Tax reform is good news for real estate market
By Louise Bolger
sun staff writer
OK Florida you did it, or about 64 percent of you did it. You passed the amendment on property tax reform but what happens next and how will it affect our future?
Well to recap, starting with the 2009 tax roll the Save Our Homes exemption for homesteaded Florida residents will double to $50,000, the one time $500,000 property tax exemption will provide portability for long time homeowners who want to move, and a 10 percent cap will be established for non-homesteaded property owners. There are also some benefits for business owners.
Almost everyone, including those of us who voted for the amendment, agree that it doesn’t go far enough. Even most of the state’s leaders feel it is a step in the right direction and claim they will be looking at the property tax package again with the intention of further reform. State Sen. Mike Bennett and Florida House Speaker Marco Rubio are in favor of capping all taxes at 1.35 percent of property values. This would include non-homesteaded properties and businesses. It would, however, not have an affect on or amend Save Our Homes, the Homestead Exemption, or any other exemption. The proposed plan, which is also endorsed by the Coalition Against Runaway Taxation, is similar to California’s Proposition 13, which in 1978 capped property taxes at 1 percent of taxable value.
All of this chatter about property tax reform can only be a good thing for our unsettled real estate market. Real estate professionals are caustically optimistic that Manatee County may have turned the corner, and real estate agents on Anna Maria Island have been particularly busy since the beginning of the year. December’s sales numbers for the Bradenton-Sarasota area, although down 10 percent from December 2006, are still better than all but three of Florida’s 20 major housing markets.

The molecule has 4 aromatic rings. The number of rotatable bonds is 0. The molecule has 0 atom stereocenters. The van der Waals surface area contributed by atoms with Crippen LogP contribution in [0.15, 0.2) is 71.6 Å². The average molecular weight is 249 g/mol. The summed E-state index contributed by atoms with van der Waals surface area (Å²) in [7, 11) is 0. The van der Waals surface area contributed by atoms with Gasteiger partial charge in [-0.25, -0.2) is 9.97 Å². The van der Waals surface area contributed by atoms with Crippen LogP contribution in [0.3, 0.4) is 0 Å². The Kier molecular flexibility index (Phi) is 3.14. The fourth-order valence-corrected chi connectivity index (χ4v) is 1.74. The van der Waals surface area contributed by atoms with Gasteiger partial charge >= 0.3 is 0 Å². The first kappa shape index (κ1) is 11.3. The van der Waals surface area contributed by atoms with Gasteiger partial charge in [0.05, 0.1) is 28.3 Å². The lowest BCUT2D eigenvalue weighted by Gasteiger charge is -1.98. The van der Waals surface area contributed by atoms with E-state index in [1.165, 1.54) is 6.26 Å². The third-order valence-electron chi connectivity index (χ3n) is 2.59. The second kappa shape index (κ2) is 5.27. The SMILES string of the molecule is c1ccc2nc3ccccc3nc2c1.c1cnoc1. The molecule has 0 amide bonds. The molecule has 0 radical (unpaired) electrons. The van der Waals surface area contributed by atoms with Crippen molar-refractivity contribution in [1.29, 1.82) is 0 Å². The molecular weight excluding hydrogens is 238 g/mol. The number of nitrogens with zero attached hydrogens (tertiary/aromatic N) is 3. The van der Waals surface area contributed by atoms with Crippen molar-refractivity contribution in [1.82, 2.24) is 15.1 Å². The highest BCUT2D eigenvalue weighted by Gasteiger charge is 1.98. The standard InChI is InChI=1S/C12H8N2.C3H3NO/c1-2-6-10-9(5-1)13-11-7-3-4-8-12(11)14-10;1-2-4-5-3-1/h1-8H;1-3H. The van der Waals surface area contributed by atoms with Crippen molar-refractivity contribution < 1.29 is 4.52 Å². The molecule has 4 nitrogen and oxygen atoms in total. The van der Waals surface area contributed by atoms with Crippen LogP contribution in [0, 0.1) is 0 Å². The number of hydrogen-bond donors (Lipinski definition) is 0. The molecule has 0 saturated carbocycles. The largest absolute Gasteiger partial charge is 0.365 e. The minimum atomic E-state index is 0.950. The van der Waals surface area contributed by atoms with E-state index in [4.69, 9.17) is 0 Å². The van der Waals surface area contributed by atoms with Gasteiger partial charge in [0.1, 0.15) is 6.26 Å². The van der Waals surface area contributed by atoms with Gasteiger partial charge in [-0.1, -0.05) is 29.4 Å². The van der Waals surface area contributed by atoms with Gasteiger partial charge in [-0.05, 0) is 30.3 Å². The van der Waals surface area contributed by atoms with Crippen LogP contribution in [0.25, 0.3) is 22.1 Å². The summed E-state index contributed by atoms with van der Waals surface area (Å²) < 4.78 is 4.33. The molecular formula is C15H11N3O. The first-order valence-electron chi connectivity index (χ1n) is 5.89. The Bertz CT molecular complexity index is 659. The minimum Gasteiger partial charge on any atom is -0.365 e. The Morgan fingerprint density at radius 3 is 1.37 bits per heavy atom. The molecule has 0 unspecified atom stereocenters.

This, combined with the Federal Reserve cutting the prime rate 3/4 percentage point on Jan. 22 and another 1/2 percentage point Jan. 30, is giving the housing market a much needed transfusion. In addition, the Federal Reserve has left the door open to further rate cuts in March or April, probably another one-quarter percent.
This is all very good news for homeowners with adjustable rate mortgages, which adjust to market rates every 6 to 12 months. These ARM rates are influenced by short-term rates, which track the Federal Reserve’s key interest rate. It could be enough of a stimulus to keep some borderline homeowners out of foreclosure, but will reduce money market and CD rates depended upon by seniors living on fixed incomes. The other good news is fixed-rate home mortgages. On Jan. 30, the day the Federal Reserve cut rates, fixed rate 30 year mortgages were averaging 5.45 percent and fixed rate 15 year mortgages were averaging 4.94 percent.
With tax reform being passed on Tuesday and The Federal Reserve cutting interest rates on Wednesday, last week was a real winner for real estate. Potential home buyers’ excuses for not buying are quickly eroding. Prices are low, interest rates are low, and if we all don’t sit on our laurels, property taxes will be lower still. Power to the people. It really works.